UI ag economist: Soybean, corn prices may stay high

UI ag economist: Soybean, corn prices may stay high

URBANA — Corn and soybean prices could remain high for "an extended period," a University of Illinois agricultural economist said following the Agriculture Department's release of new crop estimates.

The department on Friday cut its estimate of the U.S. corn crop by 17 percent and the U.S. soybean crop by 12 percent.

If those figures hold, the U.S. corn crop would be the smallest since 2006 and the U.S. soybean crop the smallest since 2007.

UI ag economist Darrel Good said the forecasts were generally in the range of expectations, though the projected soybean crop was "smaller than generally expected."

"Substantial rationing of corn and soybeans will be required in the year ahead, suggesting that prices will remain strong for an extended period to ensure the necessary rationing occurs," Good said.

"New highs in both corn and soybean prices cannot be ruled out," he said.

Corn has been trading above $8 a bushel, while soybean prices have been in the $16 range. Soybean prices moved higher Friday after the new estimates came out, while corn prices moved lower.

Also Friday, the Agriculture Department projected average yields of 123.4 bushels per acre for corn and 36.1 bushels per acre for soybeans.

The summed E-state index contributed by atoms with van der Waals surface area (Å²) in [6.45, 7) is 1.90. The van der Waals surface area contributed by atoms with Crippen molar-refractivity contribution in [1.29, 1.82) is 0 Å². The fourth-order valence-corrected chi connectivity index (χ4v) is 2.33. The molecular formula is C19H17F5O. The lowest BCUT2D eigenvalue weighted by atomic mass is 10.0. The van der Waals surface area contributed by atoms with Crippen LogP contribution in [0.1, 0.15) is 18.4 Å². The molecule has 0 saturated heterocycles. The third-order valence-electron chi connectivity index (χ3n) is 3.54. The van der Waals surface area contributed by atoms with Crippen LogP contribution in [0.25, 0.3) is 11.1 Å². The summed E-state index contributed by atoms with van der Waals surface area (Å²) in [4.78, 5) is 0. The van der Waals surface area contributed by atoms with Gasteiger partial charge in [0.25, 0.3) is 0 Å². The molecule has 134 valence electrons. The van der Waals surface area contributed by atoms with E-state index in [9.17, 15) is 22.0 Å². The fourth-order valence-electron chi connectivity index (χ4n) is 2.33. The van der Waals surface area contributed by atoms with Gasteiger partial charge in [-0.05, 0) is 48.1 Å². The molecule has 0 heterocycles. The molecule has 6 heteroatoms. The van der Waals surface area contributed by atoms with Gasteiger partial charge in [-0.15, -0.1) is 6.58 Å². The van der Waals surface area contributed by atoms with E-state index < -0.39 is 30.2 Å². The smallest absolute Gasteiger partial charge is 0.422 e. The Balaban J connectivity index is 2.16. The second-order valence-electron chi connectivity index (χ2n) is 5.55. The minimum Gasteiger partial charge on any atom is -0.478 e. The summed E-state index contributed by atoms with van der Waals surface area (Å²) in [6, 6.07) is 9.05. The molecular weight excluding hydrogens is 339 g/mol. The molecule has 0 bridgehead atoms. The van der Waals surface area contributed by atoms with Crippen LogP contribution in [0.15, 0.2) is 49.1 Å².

That would be the lowest yield for corn since 1995 and the lowest yield for soybeans since 2003, Good said.

Corn and soybean yields will be equal to or above last year's yields in Southern states, but well below last year's yields in most Corn Belt states.

Cory Winstead, an account manager with AgriVisor in Bloomington, said Friday's crop estimates were pretty much in line with what he expected. But he was intrigued by the yield estimates for corn and soybeans.

Winstead said he was a bit surprised to see the department lower the yield estimate for corn by another 23 bushels per acre. But he said anyone who looked at fields can understand why the department did so.

Corn yields in central Illinois usually outstrip national yield averages by 20 bushels an acre, Winstead said.

With yield estimates of 80 to 100 bushels per acre in the Litchfield area and estimates of 150 to 160 bushels per acre in areas farther north, Winstead said, the central Illinois average could prove to be about 135 bushels per acre, "believe it or not."

As for soybeans, Winstead said he thinks the central Illinois yield average could be 38 or 39 bushels — slightly higher than the national estimated yield average.

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